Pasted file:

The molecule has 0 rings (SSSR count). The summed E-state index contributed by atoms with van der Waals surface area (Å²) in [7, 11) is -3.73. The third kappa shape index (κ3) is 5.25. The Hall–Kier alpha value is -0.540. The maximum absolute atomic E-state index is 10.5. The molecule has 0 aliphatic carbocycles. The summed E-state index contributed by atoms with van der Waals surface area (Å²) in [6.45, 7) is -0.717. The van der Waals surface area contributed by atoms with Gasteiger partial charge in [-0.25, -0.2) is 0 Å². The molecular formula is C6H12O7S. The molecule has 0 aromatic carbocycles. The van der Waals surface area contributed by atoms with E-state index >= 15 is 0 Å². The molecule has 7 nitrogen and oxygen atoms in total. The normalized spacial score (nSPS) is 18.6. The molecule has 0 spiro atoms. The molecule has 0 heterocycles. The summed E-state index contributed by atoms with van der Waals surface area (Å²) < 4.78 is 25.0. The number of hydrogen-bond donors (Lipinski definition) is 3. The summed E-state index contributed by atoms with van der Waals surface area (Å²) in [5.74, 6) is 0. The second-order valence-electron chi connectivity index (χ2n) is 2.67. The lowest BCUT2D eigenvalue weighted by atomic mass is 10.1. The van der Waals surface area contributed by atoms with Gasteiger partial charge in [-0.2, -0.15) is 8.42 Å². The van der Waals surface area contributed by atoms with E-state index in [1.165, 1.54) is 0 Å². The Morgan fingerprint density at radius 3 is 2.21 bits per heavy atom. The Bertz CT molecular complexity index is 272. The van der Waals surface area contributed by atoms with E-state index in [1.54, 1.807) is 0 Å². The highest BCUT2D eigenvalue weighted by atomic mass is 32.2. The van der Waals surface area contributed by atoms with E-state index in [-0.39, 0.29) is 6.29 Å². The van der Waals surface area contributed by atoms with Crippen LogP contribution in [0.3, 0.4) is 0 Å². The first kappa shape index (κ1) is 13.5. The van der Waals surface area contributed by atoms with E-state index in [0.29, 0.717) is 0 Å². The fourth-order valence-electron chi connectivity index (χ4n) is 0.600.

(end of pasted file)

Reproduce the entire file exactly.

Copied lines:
The molecule has 0 rings (SSSR count). The summed E-state index contributed by atoms with van der Waals surface area (Å²) in [7, 11) is -3.73. The third kappa shape index (κ3) is 5.25. The Hall–Kier alpha value is -0.540. The maximum absolute atomic E-state index is 10.5. The molecule has 0 aliphatic carbocycles. The summed E-state index contributed by atoms with van der Waals surface area (Å²) in [6.45, 7) is -0.717. The van der Waals surface area contributed by atoms with Gasteiger partial charge in [-0.25, -0.2) is 0 Å². The molecular formula is C6H12O7S. The molecule has 0 aromatic carbocycles. The van der Waals surface area contributed by atoms with E-state index >= 15 is 0 Å². The molecule has 7 nitrogen and oxygen atoms in total. The normalized spacial score (nSPS) is 18.6. The molecule has 0 spiro atoms. The molecule has 0 heterocycles. The summed E-state index contributed by atoms with van der Waals surface area (Å²) < 4.78 is 25.0. The number of hydrogen-bond donors (Lipinski definition) is 3. The summed E-state index contributed by atoms with van der Waals surface area (Å²) in [5.74, 6) is 0. The second-order valence-electron chi connectivity index (χ2n) is 2.67. The lowest BCUT2D eigenvalue weighted by atomic mass is 10.1. The van der Waals surface area contributed by atoms with Gasteiger partial charge in [-0.2, -0.15) is 8.42 Å². The van der Waals surface area contributed by atoms with E-state index in [1.165, 1.54) is 0 Å². The Morgan fingerprint density at radius 3 is 2.21 bits per heavy atom. The Bertz CT molecular complexity index is 272. The van der Waals surface area contributed by atoms with E-state index in [1.54, 1.807) is 0 Å². The highest BCUT2D eigenvalue weighted by atomic mass is 32.2. The van der Waals surface area contributed by atoms with E-state index in [-0.39, 0.29) is 6.29 Å². The van der Waals surface area contributed by atoms with Crippen LogP contribution in [0.3, 0.4) is 0 Å². The first kappa shape index (κ1) is 13.5. The van der Waals surface area contributed by atoms with E-state index in [0.29, 0.717) is 0 Å². The fourth-order valence-electron chi connectivity index (χ4n) is 0.600.